Ok, let’s take this example to the next step and associate real numbers to our equation above

For this example, we will use a mortgage balance of $225K ($300K purchase price – $75K down payment).  We will use an interest rate of 4.5% (your interest rate as an investor will be slightly higher on an investment property than on your primary residence).  Below we will associate realistic figures to the expenses listed above on a monthly basis. 

$834.74 Mortgage interest

$142.00 Taxes 

$118.00 Insurance

$0.00 HOA payments (we like to stay away from HOA’s if possible)

$206.00 Property management (averaged over the year)

$0.00 Landlord paid utilities (we like to have tenants responsible for all utilities)

$150.00 Maintenance (7.5% long term average of home)

$80.00 Vacancy (factoring 2 weeks per year)

$1,530.74   Total Expenses 

Now we have a comprehensive list of the monthly cost of running your rental property (business). Below we will look at how these expenses have affected your return.  We will go through both examples from above (cash investment and property with a mortgage) to compare. 

Cash Investment Return 

The great part of a cash investment is lower risk and lack of interest payment on the loan. 

$2,000 Income – $696 expenses (no interest cost) = $1,304 x 12 months = $15,648 = 5.216%

$300,000 purchase price 

Mortgaged Property with 25% Down

$2,000 monthly income – $1,530.74 expenses = $469.26 x 12 months = $5,631.12 = 7.508%

$75,000 cash down on property

Another factor to think about with a leveraged investment is that your monthly principal payment continues to increase with the life of the loan and the interest payment continues to shrink.  The interest payment above was taken from the 12th payment of the loan.  One great feature on Bankrate.com’s mortgage calculator is that you are able to see the full amortization schedule (there’s a tab for it).

This has been a fairly comprehensive breakdown on how to calculate your ROI on an investment property.  It is best to use an investment calculator like the one on our site to make the process simple and to best understand your return.  You Top Properties agent is a great resource for this as well.  

Calculating your cash flow on an investment property is similar, yet a bit different.  This is where your risk vs. reward can really show. Your cash flow can help determine your risk tolerance as well.  Finding your balance of how much cash (immediate return) you want to see vs. your overall return on investment is important to consider.  Our ROI calculator on our site also factors cash flow into your specific situation.  

Using the examples above, let’s compare cash flow:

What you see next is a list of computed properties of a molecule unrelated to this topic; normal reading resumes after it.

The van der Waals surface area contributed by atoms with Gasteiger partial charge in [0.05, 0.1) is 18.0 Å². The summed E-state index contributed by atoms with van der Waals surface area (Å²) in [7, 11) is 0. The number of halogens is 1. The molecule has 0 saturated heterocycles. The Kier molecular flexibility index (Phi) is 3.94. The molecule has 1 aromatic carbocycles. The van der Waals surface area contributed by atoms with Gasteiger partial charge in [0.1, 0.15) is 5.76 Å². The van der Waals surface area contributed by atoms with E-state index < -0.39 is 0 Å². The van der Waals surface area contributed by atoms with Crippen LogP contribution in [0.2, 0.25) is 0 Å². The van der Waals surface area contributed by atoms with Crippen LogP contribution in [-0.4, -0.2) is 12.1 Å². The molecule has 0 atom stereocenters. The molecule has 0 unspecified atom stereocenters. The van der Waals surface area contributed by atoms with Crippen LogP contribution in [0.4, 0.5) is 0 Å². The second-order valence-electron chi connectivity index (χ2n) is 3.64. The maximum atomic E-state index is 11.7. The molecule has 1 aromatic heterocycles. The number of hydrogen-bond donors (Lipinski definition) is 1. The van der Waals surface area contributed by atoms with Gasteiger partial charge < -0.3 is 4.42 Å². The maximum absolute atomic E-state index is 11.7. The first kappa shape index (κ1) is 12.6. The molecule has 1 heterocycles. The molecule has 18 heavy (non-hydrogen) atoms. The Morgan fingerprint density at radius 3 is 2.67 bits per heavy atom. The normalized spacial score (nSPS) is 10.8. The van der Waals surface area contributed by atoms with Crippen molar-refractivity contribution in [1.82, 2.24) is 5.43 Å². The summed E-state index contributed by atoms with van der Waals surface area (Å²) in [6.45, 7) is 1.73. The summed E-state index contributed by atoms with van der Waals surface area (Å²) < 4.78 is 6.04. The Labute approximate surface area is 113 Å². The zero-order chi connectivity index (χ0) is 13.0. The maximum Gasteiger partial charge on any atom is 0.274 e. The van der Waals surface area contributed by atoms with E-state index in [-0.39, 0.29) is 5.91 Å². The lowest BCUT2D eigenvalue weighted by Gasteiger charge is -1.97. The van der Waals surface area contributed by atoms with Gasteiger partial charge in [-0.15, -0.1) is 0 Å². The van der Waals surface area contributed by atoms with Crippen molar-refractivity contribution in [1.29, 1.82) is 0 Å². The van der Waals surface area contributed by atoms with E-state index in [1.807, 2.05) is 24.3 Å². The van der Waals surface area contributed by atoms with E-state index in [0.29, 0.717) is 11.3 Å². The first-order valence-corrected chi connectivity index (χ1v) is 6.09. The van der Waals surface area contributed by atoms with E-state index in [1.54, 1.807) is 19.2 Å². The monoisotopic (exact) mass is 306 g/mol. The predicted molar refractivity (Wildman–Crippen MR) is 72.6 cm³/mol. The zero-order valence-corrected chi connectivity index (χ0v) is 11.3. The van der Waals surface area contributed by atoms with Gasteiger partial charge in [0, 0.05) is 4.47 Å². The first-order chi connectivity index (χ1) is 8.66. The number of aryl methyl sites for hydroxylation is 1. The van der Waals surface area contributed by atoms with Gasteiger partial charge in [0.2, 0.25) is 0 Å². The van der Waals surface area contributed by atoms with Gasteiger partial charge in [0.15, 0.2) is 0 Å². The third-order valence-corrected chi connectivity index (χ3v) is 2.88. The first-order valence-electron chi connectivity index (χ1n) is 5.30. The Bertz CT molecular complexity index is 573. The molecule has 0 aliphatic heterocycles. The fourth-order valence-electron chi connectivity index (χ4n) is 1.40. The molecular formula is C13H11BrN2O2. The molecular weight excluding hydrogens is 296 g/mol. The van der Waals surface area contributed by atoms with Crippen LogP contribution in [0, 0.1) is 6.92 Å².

In the cash purchase example, cash flow is easy to easy to establish because all you have is cash flow after expenses.  100% of your return comes to you in cash.  

$2,000 Income – $696 expenses (no interest cost) = $1304 x 12 months = $15,648 cash flow

For the leveraged (mortgaged investment) this is not the case.  In this example, your return is much higher, but it mainly comes in the form of mortgage paydown vs cash flow. 

$407.40 monthly mortgage paydown

$407.40 x 12 months = $4,888.80 yearly mortgage paydown

$2,000 monthly income – $1,530.74 expenses =
$469.26 x 12 months = $5,631.12 – $4,888.80 = $742.32 cashflow

Once again, developing a strategy that fits your risk profile as well as cash flow requirements is very important to your overall strategy.  

In both of our examples above, we have avoided factoring in any price appreciation to the equations, as appreciation can be very hard to approximate.  Of course, factoring appreciation can be a very important factor in investing in real estate. We don’t like factoring it into the numbers proposed above though, as even factoring a conservative 3% rate of appreciation can change the number to look almost too rosy.  

This conservative rate of appreciation can be historically tracked by resources like Zillow’s research page.  Appreciation is a big reason for homeownership, so let’s take a brief look at how factoring appreciation can alter your return numbers. For simplicity, we will not be taking into account the cost of the sale of the property.

Cash Investment

All yearly return estimates are taken from our examples above:

$15,648 rental income + $9,000 (3% of 300K) = $24,648 = 8.216%

$300,000

Mortgaged Property

All yearly return estimates are taken from our examples above:

$5,631.12 rental income + $9,000 (3% of 300K) = $14,631.12 = 19.508%

$75,000 cash down 

The return on investment obviously looks a lot better here, but remember this is factoring in appreciation, which is hard to approximate and even harder to guarantee.  However, historic numbers have shown real estate to appreciate consistently over long periods of time.  

The information presented here will help you to plan ahead, weather storms, and protect your long term investments.